GamerLaw Analyzes Scrolls v. Elder Scrolls Situation

GamerLaw has an in-depth analysis of the Scrolls v. Elder Scrolls situation that was made public last week by Indie developer Mojang – better known as the makers of Minecraft.

Late last week founder Markus "Notch" Persson jumped on Twitter and his personal blog to say that Bethesda had sent him a "cease and desist letter" concerning his upcoming "Scrolls" game, claiming that it would cause brand confusion with its Elder Scrolls series of RPGS – particularly the upcoming Elder Scrolls V: Skyrim. What Persson plans to do at this point is anyone's guess…

The analysis begins with an explanation of trademarks and how game companies tend to use them:

Trade marks are a kind of IP right used primarily to protect the name of your business/products/services. You can use them to stop other people trying to rip you off by copying or imitating you or your business. A well known example of a trade Mark is the famous Apple logo, or say the Tetris logo.

BUT, owning a trade mark doesn't give you exclusive ownership of the thing that's been trade marked, whether it's a name, a logo, a smell (yes, you can trade mark one). It gives you the right to stop another guy IF:

– he is selling identical or similar goods/services in an identical/similar business, AND

– there is a likelihood of public confusion between the two goods/services.

(Caveat: this is the position under English law, which is broadly similar to European laws generally, including the Swedish law to which Mojang is subject – but there may be some differences I'm not aware of).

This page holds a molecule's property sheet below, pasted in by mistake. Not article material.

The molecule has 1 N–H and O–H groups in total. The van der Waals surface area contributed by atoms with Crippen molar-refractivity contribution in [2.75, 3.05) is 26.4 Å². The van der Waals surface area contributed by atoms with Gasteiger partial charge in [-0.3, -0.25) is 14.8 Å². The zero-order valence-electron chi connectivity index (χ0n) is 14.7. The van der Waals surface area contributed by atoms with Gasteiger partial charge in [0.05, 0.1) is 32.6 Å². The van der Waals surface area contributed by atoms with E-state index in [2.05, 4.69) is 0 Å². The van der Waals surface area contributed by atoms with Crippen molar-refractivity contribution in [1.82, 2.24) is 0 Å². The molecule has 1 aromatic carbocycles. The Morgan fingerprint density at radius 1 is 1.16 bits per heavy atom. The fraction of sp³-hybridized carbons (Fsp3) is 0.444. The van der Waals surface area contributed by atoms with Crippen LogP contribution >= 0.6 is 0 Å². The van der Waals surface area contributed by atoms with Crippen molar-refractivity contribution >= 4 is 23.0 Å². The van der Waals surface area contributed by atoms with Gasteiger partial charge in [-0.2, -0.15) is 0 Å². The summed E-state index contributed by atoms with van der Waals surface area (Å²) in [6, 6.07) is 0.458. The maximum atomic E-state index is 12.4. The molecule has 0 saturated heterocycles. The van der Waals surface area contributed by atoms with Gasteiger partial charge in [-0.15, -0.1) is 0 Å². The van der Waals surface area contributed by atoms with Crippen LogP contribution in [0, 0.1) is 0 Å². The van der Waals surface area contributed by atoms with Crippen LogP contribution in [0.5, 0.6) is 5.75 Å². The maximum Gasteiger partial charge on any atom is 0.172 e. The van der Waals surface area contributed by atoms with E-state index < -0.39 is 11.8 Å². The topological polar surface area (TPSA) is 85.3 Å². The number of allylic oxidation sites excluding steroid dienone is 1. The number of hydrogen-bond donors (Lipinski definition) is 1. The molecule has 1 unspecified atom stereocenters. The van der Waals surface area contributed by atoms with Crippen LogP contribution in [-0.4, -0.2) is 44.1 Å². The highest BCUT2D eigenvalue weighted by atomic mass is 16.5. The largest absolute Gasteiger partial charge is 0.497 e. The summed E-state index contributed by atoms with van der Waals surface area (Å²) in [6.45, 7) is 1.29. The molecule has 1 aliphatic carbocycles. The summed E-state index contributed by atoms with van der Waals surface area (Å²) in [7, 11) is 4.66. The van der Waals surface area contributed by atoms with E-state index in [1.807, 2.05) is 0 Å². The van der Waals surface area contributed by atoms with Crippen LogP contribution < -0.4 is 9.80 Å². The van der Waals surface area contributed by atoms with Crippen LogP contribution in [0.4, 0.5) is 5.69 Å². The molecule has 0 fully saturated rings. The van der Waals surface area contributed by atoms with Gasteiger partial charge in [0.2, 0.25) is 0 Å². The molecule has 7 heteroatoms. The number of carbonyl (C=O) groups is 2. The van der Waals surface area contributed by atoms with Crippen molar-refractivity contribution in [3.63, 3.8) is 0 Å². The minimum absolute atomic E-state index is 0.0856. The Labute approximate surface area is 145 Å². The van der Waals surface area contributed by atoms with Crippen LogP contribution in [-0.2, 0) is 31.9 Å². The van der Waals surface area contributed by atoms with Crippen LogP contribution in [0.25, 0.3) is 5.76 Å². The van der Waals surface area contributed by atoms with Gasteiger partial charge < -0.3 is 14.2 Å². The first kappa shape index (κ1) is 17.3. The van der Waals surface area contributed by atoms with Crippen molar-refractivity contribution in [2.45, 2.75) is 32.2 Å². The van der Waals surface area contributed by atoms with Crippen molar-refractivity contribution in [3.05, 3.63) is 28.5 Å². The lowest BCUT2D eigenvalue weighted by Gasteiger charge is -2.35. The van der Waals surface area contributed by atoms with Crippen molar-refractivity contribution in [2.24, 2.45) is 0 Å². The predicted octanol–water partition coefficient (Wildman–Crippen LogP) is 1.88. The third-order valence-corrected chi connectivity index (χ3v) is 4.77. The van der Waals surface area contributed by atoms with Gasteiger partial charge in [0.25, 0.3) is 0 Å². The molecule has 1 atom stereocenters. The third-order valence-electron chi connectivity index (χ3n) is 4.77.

The post goes on to point out that unless all parts of this "test: are met, the law doesn't recognize a trademark infringement. He then uses an example of a company that uses "apples" to make products like apple pies; no one is going to confuse delicious apple pie with an Apple product like a desktop computer or an iPhone.

So what can the Minecraft developers do at this point? GamerLaw offers three options:

(1) Fight the claim

(2) Capitulate and change the game name

(3) Agree to coexist with Bethesda (ie both use the name Scrolls, potentially in return for Mojang paying Bethesda)

GamerLaw goes on to say that – in a way – Bethesda is doing the right thing:

There's one more key aspect about trade marks you need to know: once you have one, you need to enforce it. There's no point claiming a particular word or phrase etc is vital to your business if you then let everyone use it indiscriminately (that's how the Hoover Company lost their trade marks over their Hoover vacuum cleaners, because they allowed it to become a generic, generally used phrase to describe vacuum cleaners). If you don't protect your trade mark, you risk losing it. This is why we see these kinds of legal letters flying around from time to time.

Finally, they offer some sage advice for anyone developing a game:

– When you next make a game, check the trade mark registries and the Internet for current or forthcoming games with an identical or similar title

– Build trade protection into your game: devise game names, characters etc which are distinctive so that you can trade mark them yourself. Don't just give names to them because they sound cool.

– Once you have a trade mark, you need to protect it rather than just ignore it. Otherwise you risk losing it.

– Remember trade marks do NOT give you exclusive ownership over the thing that's been trademarked: there has to be a sufficient degree of similarity and public confusion for it to be actionable.

– If you can handle this on your own, great, but if in doubt – speak with a friendly lawyer. IP lawsuits have brought down tech companies and developers of all sizes on their own before, so please take them seriously.

You can read the entire thing here. Thanks to Andrew Pfister (@andrewpfister).

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